Closing parishes -- or uniting the people of God?
How many Catholics do you need for a parish? There is no fixed figure, of course: in a depopulated area, it might be very few; in a built-up area, it would be many more. In the Diocese of Leeds, in England - -an area which includes swathes of rural Yorkshire as well as some big towns -- the bishop has said that a congregation of 200 is "not viable": thus, 12 churches in the diocese are being closed this year, amidst painful scenes of 80-year-old ladies chaining themselves to the railings. The Telegraph has the story.
As an exercise in church communications, this is a textbook case of what not to do. Give what sounds like a cold, corporate reason for closing parishes; then, when people protest, be unavailable and remote.
A delegation of protesting Leeds congregants recently went to Bishop’s House, only to be told (by the press officer) that the bishop was away. Their pleas have fallen on deaf ears: the diocese simply repeats that congregation and priest numbers are too low to keep all the churches open. But this sounds to parishioners as if Bishop Arthur Roche is putting "cash before Christianity", as one of their placards reads: if he cared enough, surely he would find the money? And aren’t priests always available -- why, there are priests from Poland and Africa who have already offered!
The idea that a congregation of 200 is too small to be viable would astonish Anglican vicars, most of whom would regard that many in their pews each week as a sign of revival. But the Anglican model is different. And this is the point that should be made -- but isn’t being made -- by Leeds diocese.
It’s not that 200 congregants isn’t enough, or that there are too few priests. The real issue is how you ensure that a Sunday gathering is a genuine experience of communion -- of the People of God gathered together, from near and far, in all its diversity. The massive programme of church-building in Britain in the 1940s-50s -- at a time when Irish immigrant families turned up to Mass as a cultural duty - has led us to forget this idea. We are used to three or four Masses on a Sunday at churches that are nearby. In other words, we have come to expect what has been nicknamed the "convenience Mass" -- one that can be fitted into our schedule.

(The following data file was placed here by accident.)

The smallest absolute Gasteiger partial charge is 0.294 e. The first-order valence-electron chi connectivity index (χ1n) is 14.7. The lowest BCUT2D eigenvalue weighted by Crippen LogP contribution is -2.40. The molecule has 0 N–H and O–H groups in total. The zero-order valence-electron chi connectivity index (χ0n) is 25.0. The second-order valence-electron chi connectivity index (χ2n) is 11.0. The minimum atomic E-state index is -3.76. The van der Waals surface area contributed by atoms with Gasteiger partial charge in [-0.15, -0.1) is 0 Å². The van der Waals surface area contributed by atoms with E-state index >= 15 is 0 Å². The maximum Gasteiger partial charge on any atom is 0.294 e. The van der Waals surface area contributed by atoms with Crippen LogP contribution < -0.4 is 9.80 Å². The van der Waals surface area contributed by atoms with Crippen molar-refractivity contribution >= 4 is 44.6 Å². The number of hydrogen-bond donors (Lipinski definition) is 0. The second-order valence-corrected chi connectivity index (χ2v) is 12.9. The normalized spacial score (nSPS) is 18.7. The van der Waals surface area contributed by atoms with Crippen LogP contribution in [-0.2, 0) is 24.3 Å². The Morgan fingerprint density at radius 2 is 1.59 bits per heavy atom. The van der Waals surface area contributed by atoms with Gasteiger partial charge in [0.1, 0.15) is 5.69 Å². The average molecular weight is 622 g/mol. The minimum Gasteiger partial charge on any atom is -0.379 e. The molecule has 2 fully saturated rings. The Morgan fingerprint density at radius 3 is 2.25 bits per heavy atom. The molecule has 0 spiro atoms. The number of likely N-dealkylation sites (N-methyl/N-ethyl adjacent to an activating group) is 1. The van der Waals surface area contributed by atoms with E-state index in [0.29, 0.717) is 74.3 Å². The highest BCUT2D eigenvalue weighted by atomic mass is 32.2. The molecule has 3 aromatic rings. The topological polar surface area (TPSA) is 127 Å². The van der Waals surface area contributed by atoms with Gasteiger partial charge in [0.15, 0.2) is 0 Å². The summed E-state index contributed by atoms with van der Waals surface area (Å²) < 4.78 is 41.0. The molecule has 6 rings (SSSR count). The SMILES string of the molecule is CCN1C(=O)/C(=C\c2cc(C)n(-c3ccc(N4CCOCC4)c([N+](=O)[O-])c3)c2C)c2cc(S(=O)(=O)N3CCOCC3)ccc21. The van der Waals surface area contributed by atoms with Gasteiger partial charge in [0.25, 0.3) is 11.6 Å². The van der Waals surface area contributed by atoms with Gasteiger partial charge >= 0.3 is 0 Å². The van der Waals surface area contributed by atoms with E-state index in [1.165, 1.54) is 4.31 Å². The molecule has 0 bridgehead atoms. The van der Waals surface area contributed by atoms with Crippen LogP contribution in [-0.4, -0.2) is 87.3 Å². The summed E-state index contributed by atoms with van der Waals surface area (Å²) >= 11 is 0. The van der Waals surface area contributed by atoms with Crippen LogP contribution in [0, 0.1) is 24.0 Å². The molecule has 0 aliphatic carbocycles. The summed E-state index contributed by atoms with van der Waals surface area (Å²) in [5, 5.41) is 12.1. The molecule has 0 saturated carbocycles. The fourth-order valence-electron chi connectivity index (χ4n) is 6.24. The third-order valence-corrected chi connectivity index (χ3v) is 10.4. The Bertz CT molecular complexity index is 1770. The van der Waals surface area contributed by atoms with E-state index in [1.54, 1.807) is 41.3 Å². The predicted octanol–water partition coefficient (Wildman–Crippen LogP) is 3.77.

But that is not what Mass should be. And it’s not what an ekklesia should be.
The decline in the ratio of priests to people -- together with the slow death of the 1940s Irish ghetto which some conservative Catholics look back at with misplaced nostalgia -- are opportunities to remind people of what is the norm. Having to travel some distance to attend Mass in a crowded church is much more in keeping with the Catholic notion of Church than the streetcorner convenience Mass which some Catholics think is their right.
It is sad when churches close. The building carries memories. Symbolically, it can look as if the guts are being ripped out of a community. It can seem a depressing failure -- the symptom of "decline".
But people can get far too attached to the buildings, confusing ends and means in the process. A church is not a building; nor is Mass a service, like the local post office. A church is the gathered people of God -- the ekklesia -- whose home is a means to an end. A parish is simply a territorial subdivision of the diocese; the people would all gather in the cathedral, if there were room. Just as parishes are created to subdivide an expanding mass of believers, so they must close when the numbers fall. The boundaries of parishes, in other words, are endlessly mutable: what matters is the boundary of the Catholic Church in that place -- which is what a diocese is.
I am amazed that Bishop Roche and his staff are not making these arguments. They should not be saying, "sorry, there aren’t enough of you and there aren’t enough priests to keep your parish going" but rather: "We do not want our Catholic community split into small, self-enclosed units ever more distant from each other. We are one Church, and as many of us should meet together on a Sunday as we can. That is the Catholic understanding of Church. That is why we are redrawing the parish boundaries -- to enable the People of God in this area to come together as one".
It might be derided as spin, but it would be a whole lot more positive than what sounds at the moment like a heartless corporation closing down local branches that have failed to turn in a profit. And it would have the inestimable advantage of being ecclesiologically and theologically sound.